School Spirit, Fizzled Out?

Wacky Week 2017– ISL took a trip to the airport with air hostesses, boarding gates, departure announcements flying through the school. 2018– ISL was planted in the midst of dancing t-rexes in Jurassic park. 2019– Christmas festivities came full fledged in May. 


When I first heard that Wacky Week wasn’t going to be competitive, I thought that we wouldn’t have the same level of chaos and celebration again… at least, in my secondary school experience. Maybe the trend had already started? Speaking to those around me, I found that some hold similar opinions on the dwindling level of school spirit in inter-year group events.


If you’re new to the school, I hear you wondering where the basis of my claim lies. In fact, I could give you some very convincing evidence.


Only recently, the legendary sports day was reduced to its name: a day of sports. Before the change, the event brought together the primary and secondary year groups in a day-long series of competitions. Teams were chanting, contestants appeared in warrior-like facepaint, and crowds filled every corner of the football field or gym. Students were living and breathing ISL school spirit. 


Coming back to an event I mentioned earlier: Wacky Week is no longer competitive either. Perhaps the wow-factor of dressing up and planning an extravagant performance fades slightly in the Y9 to Y11 period. However, I must credit the StuCo team for linking this year’s Wacky Week to the existing Homeroom Hustle competition– it most certainly elevated student enthusiasm. 


Highlighting these two examples without mentioning the word “Covid” is impossible. The pandemic was a major setback, creating a two-year void in communication with students in our own year groups, let alone others– school spirit had to be pushed to the back seat. 


Competition and Covid are not the only factors that impact spirit though. Partly because our school is constantly growing and changing with every year, there are countless clubs, services and extracurricular opportunities that go by in the blink of an eye. We only ever catch a glimpse of them through the morning notices. When it comes to choosing how to spend your afternoon – going to the art exhibition, watching a musical, or helping out in the ISL garden – there are so many options that we might be losing focus of each one. While the gears of student activity will not stop for a long time, we might need to slow things down a little and take time to fully appreciate the progress we’ve made so far.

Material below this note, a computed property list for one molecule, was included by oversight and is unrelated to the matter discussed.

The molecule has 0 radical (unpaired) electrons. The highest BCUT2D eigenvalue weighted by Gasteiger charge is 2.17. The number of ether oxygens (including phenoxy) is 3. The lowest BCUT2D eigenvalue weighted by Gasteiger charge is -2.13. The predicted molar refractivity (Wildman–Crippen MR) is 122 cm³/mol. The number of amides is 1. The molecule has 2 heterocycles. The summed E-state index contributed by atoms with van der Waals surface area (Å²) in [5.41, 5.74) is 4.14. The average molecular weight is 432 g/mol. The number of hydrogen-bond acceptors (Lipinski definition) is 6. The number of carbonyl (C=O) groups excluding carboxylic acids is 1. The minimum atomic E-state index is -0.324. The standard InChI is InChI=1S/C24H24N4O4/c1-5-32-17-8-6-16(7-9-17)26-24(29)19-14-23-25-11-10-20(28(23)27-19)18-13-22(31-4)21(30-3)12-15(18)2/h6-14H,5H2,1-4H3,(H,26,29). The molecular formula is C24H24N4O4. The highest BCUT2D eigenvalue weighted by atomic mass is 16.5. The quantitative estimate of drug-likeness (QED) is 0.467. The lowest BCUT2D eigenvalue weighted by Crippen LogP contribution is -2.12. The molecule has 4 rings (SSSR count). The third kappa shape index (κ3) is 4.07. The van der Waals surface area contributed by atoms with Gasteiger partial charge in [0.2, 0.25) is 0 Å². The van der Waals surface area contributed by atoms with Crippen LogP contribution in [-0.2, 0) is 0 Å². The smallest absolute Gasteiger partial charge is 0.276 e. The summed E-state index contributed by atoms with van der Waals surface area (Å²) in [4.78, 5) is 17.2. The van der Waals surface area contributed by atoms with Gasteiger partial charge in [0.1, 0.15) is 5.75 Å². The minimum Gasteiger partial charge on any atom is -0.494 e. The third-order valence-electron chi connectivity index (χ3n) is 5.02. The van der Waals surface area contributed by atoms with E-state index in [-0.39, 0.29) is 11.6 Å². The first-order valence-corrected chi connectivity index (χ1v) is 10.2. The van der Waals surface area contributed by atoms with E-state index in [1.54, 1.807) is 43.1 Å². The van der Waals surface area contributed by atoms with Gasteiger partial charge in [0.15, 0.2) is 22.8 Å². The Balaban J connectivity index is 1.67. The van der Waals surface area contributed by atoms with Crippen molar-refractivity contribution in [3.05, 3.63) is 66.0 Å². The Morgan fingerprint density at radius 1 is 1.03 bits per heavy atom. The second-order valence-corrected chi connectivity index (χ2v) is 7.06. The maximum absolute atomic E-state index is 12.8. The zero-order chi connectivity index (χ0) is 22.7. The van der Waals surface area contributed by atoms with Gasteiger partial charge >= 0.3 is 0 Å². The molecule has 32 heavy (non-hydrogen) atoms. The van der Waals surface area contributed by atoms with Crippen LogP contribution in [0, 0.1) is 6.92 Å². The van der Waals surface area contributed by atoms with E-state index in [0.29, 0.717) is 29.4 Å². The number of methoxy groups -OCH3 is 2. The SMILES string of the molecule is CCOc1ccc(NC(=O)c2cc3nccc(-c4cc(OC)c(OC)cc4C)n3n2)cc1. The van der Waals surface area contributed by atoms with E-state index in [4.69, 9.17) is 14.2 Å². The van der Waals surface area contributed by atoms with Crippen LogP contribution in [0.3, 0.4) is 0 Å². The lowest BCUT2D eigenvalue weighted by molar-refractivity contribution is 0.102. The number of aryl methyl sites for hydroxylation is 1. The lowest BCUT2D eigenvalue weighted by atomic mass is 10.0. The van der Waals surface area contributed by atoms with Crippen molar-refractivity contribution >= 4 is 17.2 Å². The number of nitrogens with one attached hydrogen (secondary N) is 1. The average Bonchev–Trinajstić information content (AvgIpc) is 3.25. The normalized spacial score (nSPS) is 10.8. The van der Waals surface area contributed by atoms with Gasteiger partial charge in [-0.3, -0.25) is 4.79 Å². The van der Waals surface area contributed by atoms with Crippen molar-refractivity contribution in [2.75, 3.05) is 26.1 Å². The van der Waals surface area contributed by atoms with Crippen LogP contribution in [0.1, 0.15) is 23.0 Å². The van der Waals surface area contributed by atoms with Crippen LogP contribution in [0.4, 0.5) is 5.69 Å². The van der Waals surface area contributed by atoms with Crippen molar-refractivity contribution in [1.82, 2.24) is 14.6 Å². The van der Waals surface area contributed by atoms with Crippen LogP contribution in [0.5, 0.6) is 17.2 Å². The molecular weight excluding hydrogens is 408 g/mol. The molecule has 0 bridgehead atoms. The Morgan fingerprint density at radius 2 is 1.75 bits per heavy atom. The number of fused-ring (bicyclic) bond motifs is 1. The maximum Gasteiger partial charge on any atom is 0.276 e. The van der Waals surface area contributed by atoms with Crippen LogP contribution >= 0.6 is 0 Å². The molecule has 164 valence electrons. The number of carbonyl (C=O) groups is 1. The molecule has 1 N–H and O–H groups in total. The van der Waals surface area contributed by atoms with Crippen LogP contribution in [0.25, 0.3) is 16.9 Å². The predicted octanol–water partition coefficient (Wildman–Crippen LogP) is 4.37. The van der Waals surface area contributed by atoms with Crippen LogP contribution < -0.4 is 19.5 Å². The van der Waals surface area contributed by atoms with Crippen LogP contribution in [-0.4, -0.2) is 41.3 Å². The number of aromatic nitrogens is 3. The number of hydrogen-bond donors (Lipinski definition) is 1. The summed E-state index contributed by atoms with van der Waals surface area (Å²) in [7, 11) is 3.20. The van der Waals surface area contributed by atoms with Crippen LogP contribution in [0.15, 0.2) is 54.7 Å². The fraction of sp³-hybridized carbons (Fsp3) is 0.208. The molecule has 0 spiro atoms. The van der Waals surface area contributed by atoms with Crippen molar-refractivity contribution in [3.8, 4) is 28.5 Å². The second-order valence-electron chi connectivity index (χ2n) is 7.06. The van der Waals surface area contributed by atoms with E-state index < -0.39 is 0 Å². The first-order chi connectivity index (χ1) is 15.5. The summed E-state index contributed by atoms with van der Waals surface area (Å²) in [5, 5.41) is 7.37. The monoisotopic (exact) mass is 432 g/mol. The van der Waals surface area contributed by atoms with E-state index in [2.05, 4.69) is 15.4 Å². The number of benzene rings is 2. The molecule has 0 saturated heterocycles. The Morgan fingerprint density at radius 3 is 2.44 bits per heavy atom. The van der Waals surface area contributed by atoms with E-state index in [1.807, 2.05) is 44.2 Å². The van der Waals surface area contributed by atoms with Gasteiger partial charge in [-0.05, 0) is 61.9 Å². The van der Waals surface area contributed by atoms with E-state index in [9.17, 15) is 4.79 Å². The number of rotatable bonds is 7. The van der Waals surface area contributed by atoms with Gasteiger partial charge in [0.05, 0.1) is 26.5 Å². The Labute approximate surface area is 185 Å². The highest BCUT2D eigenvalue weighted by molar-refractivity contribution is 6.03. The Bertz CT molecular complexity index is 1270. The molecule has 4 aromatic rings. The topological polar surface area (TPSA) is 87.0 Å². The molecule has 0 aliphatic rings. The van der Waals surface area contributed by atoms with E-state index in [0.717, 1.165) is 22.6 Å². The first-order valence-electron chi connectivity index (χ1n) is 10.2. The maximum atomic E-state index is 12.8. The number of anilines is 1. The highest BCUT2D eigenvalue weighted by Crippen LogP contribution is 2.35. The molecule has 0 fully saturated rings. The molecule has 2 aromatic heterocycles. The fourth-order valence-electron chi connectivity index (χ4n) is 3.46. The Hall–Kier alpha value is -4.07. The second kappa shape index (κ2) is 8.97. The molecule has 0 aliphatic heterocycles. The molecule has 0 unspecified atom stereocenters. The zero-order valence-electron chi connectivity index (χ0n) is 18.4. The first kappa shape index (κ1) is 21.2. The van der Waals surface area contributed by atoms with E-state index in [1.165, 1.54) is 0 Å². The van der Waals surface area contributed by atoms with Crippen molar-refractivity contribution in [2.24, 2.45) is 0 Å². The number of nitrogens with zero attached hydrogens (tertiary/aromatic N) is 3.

When was the last time you took a detour into a classroom of an ASA you don’t know much about, went to an arts performance (not because a sibling or friend starred in it), or visited a sports competition because… well, why not?


Yes, I know. You have a tight schedule and things are getting busy this time of year, but is that going to change next year? Or the year after that? This is precisely what makes any time year groups have together precious to our community. 


Within year groups themselves, interactions might have changed. I know that in my own year group, a few have mentioned how separated people seem. However trivial this sounds, clique-y behaviour is very common in the cafeteria seating. That seat you choose on the first day at the end of August somehow has your name invisibly engraved on it, calling you back almost every recess and lunch. On the flip side, you might spend time with an unfamiliar group of people, giving you the chance to grow closer and even support these people at a later date.


Because I have been going on about the cracks in our school community, I now want to turn this around and look at the incredible efforts going on to improve relationships. 


In homeroom, before the Y13s’ final day, each year group hosted graduating students who joined ISL in that year– for example, Y13s who arrived in Y11 engaged in a nail-biting dodge ball game with the current Y11s. Previously this year, the Y12s and Y13s joined homeroom sessions to discuss all things DP, which was a nice change to Thursday mornings. 


Another memorable event that united students was the Beauty and the Beast production in March. The six month-long journey appears to have fostered new friendships among the cast and crew, while offering an incredible final performance for the rest of the ISL community to enjoy. 


And last but not least, the Homeroom Hustle kept our hopes high throughout the year with new challenges each month. To finish it off came Wacky Week– quite clearly taken over by the Y13s in their inflatable hippo and lion suits for the Madagascar theme. 


Drawing closer to the present, the most recent spike in school spirit was the Y13 leavers day. It’s going to be hard to forget the slip ‘n slide, live music and furniture-stuffed hallway– not to mention the famous teachers’ leavers video. 


Thinking of all these occasions that have encouraged community interaction, I now know that I wasn’t considering the full picture when I first thought that school spirit was wavering. School spirit hasn’t been falling apart or introducing any cracks in the community. It has been a constant across all year groups even in the face of bumps along the way. These past few years have challenged us and put our ability to stay strong to the test. 


When you soon step into the foyer for the 60th anniversary festivities, or walk into a sports tournament, know that you have the chance to bring the chaos, bring the celebration, and show some school spirit.